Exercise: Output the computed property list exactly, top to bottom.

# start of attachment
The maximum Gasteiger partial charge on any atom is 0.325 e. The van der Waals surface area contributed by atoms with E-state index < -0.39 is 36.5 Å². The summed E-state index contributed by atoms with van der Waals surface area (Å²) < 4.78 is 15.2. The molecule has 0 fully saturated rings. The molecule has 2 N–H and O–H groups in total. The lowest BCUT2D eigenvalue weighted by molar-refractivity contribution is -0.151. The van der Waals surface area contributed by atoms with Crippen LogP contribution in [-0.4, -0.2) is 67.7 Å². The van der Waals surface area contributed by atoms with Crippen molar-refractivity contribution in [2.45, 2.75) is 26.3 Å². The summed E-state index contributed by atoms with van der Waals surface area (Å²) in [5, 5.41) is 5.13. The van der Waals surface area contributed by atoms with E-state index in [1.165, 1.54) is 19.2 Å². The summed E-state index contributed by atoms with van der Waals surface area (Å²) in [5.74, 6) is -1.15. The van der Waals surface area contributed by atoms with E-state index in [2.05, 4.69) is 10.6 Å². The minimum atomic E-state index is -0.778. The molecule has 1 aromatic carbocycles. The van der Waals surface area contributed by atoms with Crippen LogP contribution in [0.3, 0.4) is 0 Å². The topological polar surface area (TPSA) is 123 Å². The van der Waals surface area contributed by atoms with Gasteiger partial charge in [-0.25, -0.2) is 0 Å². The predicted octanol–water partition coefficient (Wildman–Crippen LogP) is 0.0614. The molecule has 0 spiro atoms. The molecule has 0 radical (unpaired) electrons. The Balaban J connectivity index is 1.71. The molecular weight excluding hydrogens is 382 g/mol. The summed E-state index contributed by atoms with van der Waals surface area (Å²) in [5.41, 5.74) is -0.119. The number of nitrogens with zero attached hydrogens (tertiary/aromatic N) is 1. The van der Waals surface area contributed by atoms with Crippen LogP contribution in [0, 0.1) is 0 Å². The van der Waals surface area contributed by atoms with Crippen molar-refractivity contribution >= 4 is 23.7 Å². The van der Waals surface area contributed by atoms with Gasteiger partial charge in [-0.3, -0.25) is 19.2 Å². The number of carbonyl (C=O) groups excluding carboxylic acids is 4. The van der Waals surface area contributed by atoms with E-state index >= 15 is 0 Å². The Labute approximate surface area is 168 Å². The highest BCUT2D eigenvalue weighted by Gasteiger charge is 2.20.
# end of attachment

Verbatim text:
The maximum Gasteiger partial charge on any atom is 0.325 e. The van der Waals surface area contributed by atoms with E-state index < -0.39 is 36.5 Å². The summed E-state index contributed by atoms with van der Waals surface area (Å²) < 4.78 is 15.2. The molecule has 0 fully saturated rings. The molecule has 2 N–H and O–H groups in total. The lowest BCUT2D eigenvalue weighted by molar-refractivity contribution is -0.151. The van der Waals surface area contributed by atoms with Crippen LogP contribution in [-0.4, -0.2) is 67.7 Å². The van der Waals surface area contributed by atoms with Crippen molar-refractivity contribution in [2.45, 2.75) is 26.3 Å². The summed E-state index contributed by atoms with van der Waals surface area (Å²) in [5, 5.41) is 5.13. The van der Waals surface area contributed by atoms with E-state index in [1.165, 1.54) is 19.2 Å². The summed E-state index contributed by atoms with van der Waals surface area (Å²) in [5.74, 6) is -1.15. The van der Waals surface area contributed by atoms with E-state index in [2.05, 4.69) is 10.6 Å². The minimum atomic E-state index is -0.778. The molecule has 1 aromatic carbocycles. The van der Waals surface area contributed by atoms with Crippen LogP contribution in [0.3, 0.4) is 0 Å². The topological polar surface area (TPSA) is 123 Å². The van der Waals surface area contributed by atoms with Gasteiger partial charge in [-0.25, -0.2) is 0 Å². The predicted octanol–water partition coefficient (Wildman–Crippen LogP) is 0.0614. The molecule has 0 spiro atoms. The molecule has 0 radical (unpaired) electrons. The Balaban J connectivity index is 1.71. The molecular weight excluding hydrogens is 382 g/mol. The summed E-state index contributed by atoms with van der Waals surface area (Å²) in [5.41, 5.74) is -0.119. The number of nitrogens with zero attached hydrogens (tertiary/aromatic N) is 1. The van der Waals surface area contributed by atoms with Crippen LogP contribution in [0, 0.1) is 0 Å². The van der Waals surface area contributed by atoms with Crippen molar-refractivity contribution >= 4 is 23.7 Å². The van der Waals surface area contributed by atoms with Gasteiger partial charge in [-0.3, -0.25) is 19.2 Å². The number of carbonyl (C=O) groups excluding carboxylic acids is 4. The van der Waals surface area contributed by atoms with E-state index >= 15 is 0 Å². The Labute approximate surface area is 168 Å². The highest BCUT2D eigenvalue weighted by Gasteiger charge is 2.20.